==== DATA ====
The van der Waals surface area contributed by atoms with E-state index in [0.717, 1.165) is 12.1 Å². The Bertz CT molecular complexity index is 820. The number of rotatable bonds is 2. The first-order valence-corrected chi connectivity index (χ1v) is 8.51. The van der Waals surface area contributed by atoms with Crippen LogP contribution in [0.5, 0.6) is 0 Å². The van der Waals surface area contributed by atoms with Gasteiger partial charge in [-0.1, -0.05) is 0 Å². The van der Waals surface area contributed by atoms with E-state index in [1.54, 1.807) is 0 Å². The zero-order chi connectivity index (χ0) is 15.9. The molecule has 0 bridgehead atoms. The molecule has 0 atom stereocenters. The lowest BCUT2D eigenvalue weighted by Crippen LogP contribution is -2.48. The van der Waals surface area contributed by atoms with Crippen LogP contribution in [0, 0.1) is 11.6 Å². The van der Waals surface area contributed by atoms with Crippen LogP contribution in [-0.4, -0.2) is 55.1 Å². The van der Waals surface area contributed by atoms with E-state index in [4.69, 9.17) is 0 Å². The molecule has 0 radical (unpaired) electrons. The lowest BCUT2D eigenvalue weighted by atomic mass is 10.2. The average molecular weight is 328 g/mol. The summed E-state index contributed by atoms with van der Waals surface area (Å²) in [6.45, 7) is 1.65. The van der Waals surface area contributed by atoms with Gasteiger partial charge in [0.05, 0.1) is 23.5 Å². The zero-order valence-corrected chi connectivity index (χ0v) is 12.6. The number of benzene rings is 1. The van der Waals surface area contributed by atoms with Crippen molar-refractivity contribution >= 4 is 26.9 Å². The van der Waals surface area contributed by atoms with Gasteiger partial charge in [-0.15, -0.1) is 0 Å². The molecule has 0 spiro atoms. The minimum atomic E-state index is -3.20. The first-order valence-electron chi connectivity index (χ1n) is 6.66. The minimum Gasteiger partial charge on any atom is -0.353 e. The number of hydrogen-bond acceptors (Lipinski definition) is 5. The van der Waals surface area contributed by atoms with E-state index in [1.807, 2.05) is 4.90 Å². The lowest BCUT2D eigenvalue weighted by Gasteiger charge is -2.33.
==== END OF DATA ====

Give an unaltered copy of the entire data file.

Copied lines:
The van der Waals surface area contributed by atoms with E-state index in [0.717, 1.165) is 12.1 Å². The Bertz CT molecular complexity index is 820. The number of rotatable bonds is 2. The first-order valence-corrected chi connectivity index (χ1v) is 8.51. The van der Waals surface area contributed by atoms with Crippen LogP contribution in [0.5, 0.6) is 0 Å². The van der Waals surface area contributed by atoms with Gasteiger partial charge in [-0.1, -0.05) is 0 Å². The van der Waals surface area contributed by atoms with E-state index in [1.54, 1.807) is 0 Å². The zero-order chi connectivity index (χ0) is 15.9. The molecule has 0 bridgehead atoms. The molecule has 0 atom stereocenters. The lowest BCUT2D eigenvalue weighted by Crippen LogP contribution is -2.48. The van der Waals surface area contributed by atoms with Crippen LogP contribution in [0, 0.1) is 11.6 Å². The van der Waals surface area contributed by atoms with Crippen LogP contribution in [-0.4, -0.2) is 55.1 Å². The van der Waals surface area contributed by atoms with E-state index in [4.69, 9.17) is 0 Å². The molecule has 0 radical (unpaired) electrons. The lowest BCUT2D eigenvalue weighted by atomic mass is 10.2. The average molecular weight is 328 g/mol. The summed E-state index contributed by atoms with van der Waals surface area (Å²) in [6.45, 7) is 1.65. The van der Waals surface area contributed by atoms with Gasteiger partial charge in [0.05, 0.1) is 23.5 Å². The zero-order valence-corrected chi connectivity index (χ0v) is 12.6. The number of benzene rings is 1. The van der Waals surface area contributed by atoms with Crippen molar-refractivity contribution >= 4 is 26.9 Å². The van der Waals surface area contributed by atoms with Gasteiger partial charge in [-0.15, -0.1) is 0 Å². The molecule has 0 spiro atoms. The minimum atomic E-state index is -3.20. The first-order valence-electron chi connectivity index (χ1n) is 6.66. The minimum Gasteiger partial charge on any atom is -0.353 e. The number of hydrogen-bond acceptors (Lipinski definition) is 5. The van der Waals surface area contributed by atoms with E-state index in [1.807, 2.05) is 4.90 Å². The lowest BCUT2D eigenvalue weighted by Gasteiger charge is -2.33.